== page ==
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The stat screen in 'Mario Tennis Aces' Nintendo

Boss battles are really fun. Although defeating each Boss is the same, hitting a Zone Shot into an exposed area, each has a different attack and the time limits for drawn out battles really brings a sense of intensity.


Outside of the Adventure Mode, Mario Tennis Aces doesn't offer too much in terms of game modes and content. There is a Swing mode that allows players to use the joy con like a tennis racket and there is local and online play.

The Online Tournament mode is great and is exactly like the demo. However, if you or your opponent's connection isn't strong enough it's almost unplayable. The promise of online tournaments to unlock new characters is intriguing, but until it's implemented in July it's hard to tell how successful they will be.

Simple Mode is there if the new mechanics are just too hard or not your thing, and is a great way for younger gamers to jump in. But once the Adventure Mode is complete, there's not much to do if you're not into online play.

There's no unlockable characters (although stages do get unlocked in Adventure Mode) for doing certain tasks and the minigames you experience during the story can't be played with friends.

There are other questionable decisions like not being able to change the length of matches beyond a best of three set format. Although matches can take up to 15 minutes to play, and I assume Nintendo wanted online matches to go as quickly as possible, not having the option for a best of five set match in offline modes is … interesting.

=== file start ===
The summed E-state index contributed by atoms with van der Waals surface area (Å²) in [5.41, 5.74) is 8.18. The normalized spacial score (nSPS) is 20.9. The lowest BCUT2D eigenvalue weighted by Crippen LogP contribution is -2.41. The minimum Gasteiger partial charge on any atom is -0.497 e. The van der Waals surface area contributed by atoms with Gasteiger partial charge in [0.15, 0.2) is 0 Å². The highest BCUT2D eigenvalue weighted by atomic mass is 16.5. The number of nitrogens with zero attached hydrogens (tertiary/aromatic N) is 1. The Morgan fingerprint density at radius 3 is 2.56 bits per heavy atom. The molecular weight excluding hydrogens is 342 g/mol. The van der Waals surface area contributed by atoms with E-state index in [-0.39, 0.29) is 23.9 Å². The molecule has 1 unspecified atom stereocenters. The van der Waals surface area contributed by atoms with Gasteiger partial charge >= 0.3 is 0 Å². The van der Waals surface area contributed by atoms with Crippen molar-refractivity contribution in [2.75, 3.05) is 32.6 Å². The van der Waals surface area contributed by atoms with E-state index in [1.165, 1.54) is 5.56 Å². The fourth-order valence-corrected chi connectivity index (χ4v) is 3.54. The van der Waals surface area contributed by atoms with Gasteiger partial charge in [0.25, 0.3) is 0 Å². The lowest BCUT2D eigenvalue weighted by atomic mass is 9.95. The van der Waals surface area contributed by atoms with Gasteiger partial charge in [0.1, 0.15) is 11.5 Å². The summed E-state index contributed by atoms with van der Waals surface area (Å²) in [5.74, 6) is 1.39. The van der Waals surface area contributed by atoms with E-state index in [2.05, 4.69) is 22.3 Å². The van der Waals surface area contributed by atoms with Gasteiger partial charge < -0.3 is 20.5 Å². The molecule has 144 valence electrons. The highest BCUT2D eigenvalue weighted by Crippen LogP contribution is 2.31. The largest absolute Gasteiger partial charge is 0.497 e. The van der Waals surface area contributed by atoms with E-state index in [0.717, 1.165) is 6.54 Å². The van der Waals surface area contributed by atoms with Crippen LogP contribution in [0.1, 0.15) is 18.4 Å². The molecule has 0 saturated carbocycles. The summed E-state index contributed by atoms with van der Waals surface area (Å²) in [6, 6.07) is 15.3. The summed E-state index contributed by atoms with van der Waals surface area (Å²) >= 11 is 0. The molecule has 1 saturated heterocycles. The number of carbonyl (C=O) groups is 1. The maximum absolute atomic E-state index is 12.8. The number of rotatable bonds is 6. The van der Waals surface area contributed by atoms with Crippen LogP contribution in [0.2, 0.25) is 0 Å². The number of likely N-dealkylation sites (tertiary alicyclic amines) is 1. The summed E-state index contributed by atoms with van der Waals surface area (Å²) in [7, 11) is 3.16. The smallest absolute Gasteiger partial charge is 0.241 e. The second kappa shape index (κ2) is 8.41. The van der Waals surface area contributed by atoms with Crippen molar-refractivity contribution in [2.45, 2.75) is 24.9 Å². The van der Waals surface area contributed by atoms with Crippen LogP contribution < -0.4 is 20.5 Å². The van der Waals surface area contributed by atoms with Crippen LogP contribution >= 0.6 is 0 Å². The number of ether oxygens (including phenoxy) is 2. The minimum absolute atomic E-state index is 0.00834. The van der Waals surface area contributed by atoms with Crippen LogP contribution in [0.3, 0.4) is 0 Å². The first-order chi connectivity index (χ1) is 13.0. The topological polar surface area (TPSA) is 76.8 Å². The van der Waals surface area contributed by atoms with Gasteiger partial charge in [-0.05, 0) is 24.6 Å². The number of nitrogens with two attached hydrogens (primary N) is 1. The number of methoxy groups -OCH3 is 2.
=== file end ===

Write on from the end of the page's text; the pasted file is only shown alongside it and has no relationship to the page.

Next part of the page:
You also can't choose the stage in offline modes. In one way it keeps players on their toes as they play on various terrains and against obstacles, but it just seems silly to not have the option to choose.


Overall, the core mechanics of Mario Tennis Aces are the most competitive and tense in the series. While not kid-friendly, its complexity makes for more strategic and intense matches. Adventure Mode is a great learning tool and a must for anyone trying to master the new mechanics.

The lack of game modes, and just things to do in general, is a bit underwhelming but when the online connection works matches are great. And the possibility of content and updates, like the online tournaments, should keep players occupied for a long time.

Despite its shortcomings, the mechanics of Mario Tennis Aces makes up for it with the most stylish and hardcore gameplay in the series' history.